November 2005 Midland Expressway raises difficulties for “equivalent project relief” clauses under PFI/PPP subcontracts and suggests that “pay when certified” clauses are invalid after all.
January 2006 DTI’s analysis of the 356 responses to its 2005 consultation paper confirms the divisions within the industry over how the act should be amended, if at all.
January and February 2007 The TCC strikes down standard adjudication rules, including the government’s, as non-compliant with
April 2007 Melville Dundas, the first dispute under the act to reach the House of Lords, upholds an employer’s suspension of payment to an insolvent contractor even though it gave no withholding notice.
June 2007 The DTI’s second consultation paper on amending the act now proposes extending the act to cover oral and partly oral contracts and the beefing up of payment notices.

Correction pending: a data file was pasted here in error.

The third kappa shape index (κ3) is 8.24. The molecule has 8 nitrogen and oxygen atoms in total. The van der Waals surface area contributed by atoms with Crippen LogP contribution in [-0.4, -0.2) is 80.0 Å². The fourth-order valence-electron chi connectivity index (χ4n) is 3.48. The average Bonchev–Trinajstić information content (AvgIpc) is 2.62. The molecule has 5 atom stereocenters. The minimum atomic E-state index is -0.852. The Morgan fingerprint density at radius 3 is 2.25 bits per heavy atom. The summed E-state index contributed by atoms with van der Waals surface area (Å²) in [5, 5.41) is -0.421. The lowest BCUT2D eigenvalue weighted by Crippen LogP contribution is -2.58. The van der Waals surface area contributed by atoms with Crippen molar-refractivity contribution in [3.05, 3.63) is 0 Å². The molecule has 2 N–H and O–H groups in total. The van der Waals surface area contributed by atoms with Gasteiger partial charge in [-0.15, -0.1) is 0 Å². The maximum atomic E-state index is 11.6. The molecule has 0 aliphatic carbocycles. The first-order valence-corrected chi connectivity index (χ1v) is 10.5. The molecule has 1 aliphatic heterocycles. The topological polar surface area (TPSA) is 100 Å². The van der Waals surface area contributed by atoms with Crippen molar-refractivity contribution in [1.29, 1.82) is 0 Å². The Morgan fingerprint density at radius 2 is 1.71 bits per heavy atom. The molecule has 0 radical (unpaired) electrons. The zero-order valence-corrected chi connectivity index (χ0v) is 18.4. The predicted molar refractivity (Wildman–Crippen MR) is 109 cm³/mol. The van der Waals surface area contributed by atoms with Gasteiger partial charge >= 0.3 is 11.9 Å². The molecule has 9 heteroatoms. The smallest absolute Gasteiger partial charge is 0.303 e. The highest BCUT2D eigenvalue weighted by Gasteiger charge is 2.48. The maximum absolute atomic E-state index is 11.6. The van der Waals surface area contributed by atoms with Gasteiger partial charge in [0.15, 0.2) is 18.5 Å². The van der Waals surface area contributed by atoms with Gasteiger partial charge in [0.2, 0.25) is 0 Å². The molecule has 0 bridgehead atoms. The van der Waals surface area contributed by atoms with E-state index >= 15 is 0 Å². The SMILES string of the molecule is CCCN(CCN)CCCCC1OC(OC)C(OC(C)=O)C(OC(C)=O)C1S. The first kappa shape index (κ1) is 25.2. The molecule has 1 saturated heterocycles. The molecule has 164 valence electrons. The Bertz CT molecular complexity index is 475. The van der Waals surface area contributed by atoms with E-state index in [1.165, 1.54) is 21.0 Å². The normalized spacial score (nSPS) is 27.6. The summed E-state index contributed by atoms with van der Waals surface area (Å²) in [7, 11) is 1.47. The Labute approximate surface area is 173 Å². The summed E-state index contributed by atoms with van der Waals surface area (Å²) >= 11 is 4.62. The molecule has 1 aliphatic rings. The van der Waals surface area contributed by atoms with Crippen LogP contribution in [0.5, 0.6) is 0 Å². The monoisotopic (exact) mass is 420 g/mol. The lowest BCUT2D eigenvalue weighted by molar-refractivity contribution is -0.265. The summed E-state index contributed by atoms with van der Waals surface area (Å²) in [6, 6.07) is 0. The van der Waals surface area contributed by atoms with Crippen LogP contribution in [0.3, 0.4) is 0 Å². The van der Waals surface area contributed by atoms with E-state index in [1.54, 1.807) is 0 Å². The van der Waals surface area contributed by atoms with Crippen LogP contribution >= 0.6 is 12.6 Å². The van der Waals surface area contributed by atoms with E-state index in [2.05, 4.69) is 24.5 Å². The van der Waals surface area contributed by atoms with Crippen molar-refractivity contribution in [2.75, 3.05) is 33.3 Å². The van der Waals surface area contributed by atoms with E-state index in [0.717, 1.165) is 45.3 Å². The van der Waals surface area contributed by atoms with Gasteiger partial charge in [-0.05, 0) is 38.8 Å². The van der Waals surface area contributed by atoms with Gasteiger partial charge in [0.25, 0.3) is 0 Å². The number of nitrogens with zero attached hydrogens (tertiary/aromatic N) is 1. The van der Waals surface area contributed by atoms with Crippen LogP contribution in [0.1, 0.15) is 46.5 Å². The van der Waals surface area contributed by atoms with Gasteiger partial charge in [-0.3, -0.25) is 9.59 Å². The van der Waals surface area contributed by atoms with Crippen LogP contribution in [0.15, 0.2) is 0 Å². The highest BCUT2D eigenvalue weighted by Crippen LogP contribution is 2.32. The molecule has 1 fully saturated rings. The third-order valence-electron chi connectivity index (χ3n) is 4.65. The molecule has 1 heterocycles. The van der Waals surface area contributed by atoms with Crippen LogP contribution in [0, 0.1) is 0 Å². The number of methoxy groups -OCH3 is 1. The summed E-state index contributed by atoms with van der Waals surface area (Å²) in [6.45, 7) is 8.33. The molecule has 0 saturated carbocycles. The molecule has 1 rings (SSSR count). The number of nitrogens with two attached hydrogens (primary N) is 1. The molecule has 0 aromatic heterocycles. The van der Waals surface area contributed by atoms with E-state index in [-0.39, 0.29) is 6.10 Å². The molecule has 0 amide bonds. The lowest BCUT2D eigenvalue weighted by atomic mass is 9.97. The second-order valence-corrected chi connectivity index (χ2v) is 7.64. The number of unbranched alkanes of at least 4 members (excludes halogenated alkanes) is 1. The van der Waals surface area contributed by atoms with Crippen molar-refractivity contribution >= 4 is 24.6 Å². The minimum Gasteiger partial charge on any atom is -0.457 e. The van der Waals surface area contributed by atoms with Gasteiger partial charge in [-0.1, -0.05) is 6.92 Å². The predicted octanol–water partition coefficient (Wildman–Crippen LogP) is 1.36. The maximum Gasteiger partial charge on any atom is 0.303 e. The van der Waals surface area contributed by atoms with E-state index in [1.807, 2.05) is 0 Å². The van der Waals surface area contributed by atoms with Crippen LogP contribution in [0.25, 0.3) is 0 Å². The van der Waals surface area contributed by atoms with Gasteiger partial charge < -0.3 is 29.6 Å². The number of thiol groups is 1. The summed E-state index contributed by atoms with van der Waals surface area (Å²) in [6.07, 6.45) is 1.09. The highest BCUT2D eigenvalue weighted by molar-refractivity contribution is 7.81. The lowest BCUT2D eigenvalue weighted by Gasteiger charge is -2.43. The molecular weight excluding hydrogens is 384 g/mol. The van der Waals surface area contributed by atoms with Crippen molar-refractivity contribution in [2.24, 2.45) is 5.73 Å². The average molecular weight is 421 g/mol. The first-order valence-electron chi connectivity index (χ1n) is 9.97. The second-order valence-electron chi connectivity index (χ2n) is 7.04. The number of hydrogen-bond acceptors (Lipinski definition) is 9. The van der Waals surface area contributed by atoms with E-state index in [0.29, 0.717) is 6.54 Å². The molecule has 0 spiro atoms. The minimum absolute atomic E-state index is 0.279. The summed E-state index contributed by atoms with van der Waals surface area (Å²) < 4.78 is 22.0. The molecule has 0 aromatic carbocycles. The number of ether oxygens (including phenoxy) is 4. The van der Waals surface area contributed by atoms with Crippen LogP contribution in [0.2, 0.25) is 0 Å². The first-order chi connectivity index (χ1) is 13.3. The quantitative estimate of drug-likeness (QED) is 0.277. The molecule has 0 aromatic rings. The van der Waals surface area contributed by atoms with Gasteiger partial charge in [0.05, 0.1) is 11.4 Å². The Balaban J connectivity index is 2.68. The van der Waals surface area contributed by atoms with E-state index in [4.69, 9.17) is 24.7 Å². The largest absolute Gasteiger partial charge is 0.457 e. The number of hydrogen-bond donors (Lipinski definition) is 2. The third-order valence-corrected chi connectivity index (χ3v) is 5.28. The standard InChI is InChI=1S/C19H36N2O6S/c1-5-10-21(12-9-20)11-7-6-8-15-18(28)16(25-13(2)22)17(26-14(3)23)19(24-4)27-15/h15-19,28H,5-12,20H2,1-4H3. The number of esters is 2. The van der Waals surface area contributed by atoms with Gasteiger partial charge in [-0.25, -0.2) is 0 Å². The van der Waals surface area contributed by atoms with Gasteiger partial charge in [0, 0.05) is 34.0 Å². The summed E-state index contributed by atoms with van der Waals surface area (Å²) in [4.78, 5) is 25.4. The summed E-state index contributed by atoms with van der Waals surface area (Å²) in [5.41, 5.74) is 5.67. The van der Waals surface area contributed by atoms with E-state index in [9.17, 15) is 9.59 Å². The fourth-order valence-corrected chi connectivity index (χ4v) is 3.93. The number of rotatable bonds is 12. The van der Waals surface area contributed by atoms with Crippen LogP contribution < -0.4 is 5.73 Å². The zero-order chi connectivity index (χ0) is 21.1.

End of April 2008 Over the past 10 years at least 15,000 adjudications have taken place, with about 5-10% later coming before the courts. Most decisions are accepted, although not finally binding. Some other places have adopted similar legislation.
Our act remains as it was when it took effect 10 years ago. Doubts remain as to whether it has improved cash flow but it has speeded up dispute resolution. The act has yet to be tested by a recession. An amended version is due when parliamentary time allows.
Rupert Choat is a partner and solicitor advocate at CMS Cameron McKenna
Case study: How a headteacher took on an adjudication